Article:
Friday, October 23, 2009

Connections and Learning

My sons both had different reactions to the idea of adopting a little sister from Ethiopia. The first who was eleven at the time was quite excited. He liked the idea of being a “diverse” family. He thought it made us all “more interesting.” My younger son, seven at the time, had questions. “Weren’t families supposed to look like each other? She wouldn’t look like us, would she?” I asked him if I looked like his dad or his brother. He said “No” quite candidly since my sons bear a strong resemblance to their Greek dad and little to me. He seemed satisfied with that answer. We did not discuss it further until we received the referral picture of his sister. It was amazing – she looked like he did as a baby. Even he saw the similarities and lots of other people commented on it. Within a few days, he proudly had that picture of her on his desk. He asked special permission from his second grade teacher to keep it there until his sister came home. It amazed me how his questions had been answered in such an unexpected way. His sister, pictured here while she was still in Ethiopia, both looked like him and did not look like him.

This journey through Ethiopia to expand our family has had so many interesting connections and learning and they continue. As I was looking for ways to give back, I came across the Ethiopia Reads organization. Their link is included on the side of my blog. I wanted to learn more and found the biography of the gentleman who started the program, an Ethiopian who fled his country but then returned. I learned that the organization is based in Denver where I grew up – another connection. I have included a write up about the founder. His way of giving back is somewhat unique. In a country with disease and famine as significant issues, he has focused on providing food for the mind – something just as important. We are collecting books around our house to send to his libraries. If you have extra books lying around, you might consider doing the same.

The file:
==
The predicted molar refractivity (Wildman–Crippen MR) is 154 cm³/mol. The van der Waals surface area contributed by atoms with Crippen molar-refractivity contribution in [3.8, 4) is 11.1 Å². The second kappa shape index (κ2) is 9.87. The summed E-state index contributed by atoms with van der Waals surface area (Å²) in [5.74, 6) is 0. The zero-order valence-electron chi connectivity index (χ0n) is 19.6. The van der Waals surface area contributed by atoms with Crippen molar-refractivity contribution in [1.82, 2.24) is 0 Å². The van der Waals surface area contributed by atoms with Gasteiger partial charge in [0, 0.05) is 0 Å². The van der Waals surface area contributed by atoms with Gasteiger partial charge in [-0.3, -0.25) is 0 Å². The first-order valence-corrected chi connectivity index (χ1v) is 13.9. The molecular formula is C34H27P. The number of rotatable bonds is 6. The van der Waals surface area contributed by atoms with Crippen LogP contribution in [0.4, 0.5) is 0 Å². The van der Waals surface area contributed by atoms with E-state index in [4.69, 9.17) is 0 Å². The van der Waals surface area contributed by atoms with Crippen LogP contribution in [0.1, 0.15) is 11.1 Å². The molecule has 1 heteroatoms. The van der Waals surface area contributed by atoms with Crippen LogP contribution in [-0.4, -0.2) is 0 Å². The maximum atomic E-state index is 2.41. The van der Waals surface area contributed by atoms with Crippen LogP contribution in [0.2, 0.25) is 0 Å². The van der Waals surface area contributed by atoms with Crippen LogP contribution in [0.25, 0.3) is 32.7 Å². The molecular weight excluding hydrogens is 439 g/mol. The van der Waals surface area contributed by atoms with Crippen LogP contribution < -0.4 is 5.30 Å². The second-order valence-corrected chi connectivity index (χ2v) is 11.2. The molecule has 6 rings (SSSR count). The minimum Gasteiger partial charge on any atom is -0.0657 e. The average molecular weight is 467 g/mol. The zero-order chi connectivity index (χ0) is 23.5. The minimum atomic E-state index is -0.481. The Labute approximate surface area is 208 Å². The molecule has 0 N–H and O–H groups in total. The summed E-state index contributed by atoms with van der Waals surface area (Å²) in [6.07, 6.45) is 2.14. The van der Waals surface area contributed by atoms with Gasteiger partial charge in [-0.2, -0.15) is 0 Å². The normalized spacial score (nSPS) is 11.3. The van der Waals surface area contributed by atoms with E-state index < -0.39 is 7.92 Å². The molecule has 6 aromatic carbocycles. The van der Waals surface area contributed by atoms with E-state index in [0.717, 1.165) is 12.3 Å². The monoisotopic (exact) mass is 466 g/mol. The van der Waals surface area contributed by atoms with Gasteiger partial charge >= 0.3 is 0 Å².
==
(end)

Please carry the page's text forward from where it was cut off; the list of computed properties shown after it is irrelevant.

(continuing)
Ethiopia Reads News
Thursday, October 09, 2008
Yohannes named Top Ten Hero of the Year by CNN

Denver, CO -- Yohannes Gebregeorgis, a native of Ethiopia and children's literacy advocate, has been named a Top 10 Hero of the Year by CNN. . . . .
A former political refugee who worked as a librarian at San Francisco Public Library, Mr. Gebregeorgis is the co-founder of Ethiopia Reads, a non-profit organization that works to create a reading culture in Ethiopia by connecting children with books. In a country where 99% of schools have no libraries, Mr. Gebregeorgis and Ethiopia Reads are improving lives, one book at a time.

. . . . Growing up in rural Ethiopia with very little access to books, Gebregeorgis was 19 years old the first time he picked up a book for pleasure. This experience went on to shape his life as a literacy advocate, children's book author, and co-founder of Ethiopia Reads, a non-profit organization based in Denver, CO and Addis Ababa, Ethiopia.. . .

In 2002, Gebregeorgis left his job in San Francisco and returned to Ethiopia. With 15,000 books donated by the San Francisco Children's Library, he opened a children's library on the first floor of his Addis Ababa home. The library was so deluged by children that it soon required the addition of two large tents.

Today, Shola Children's Library records an average of 60,000 visits per year. Additionally, Ethiopia Reads is planting libraries in public schools across Addis Ababa and Awassa at the rate of one per month. Ethiopia Reads has published six bi-lingual story books for children.

Gebregeorgis lives in Addis Ababa, Ethiopia, where he serves as the Executive Director of Ethiopia Reads.

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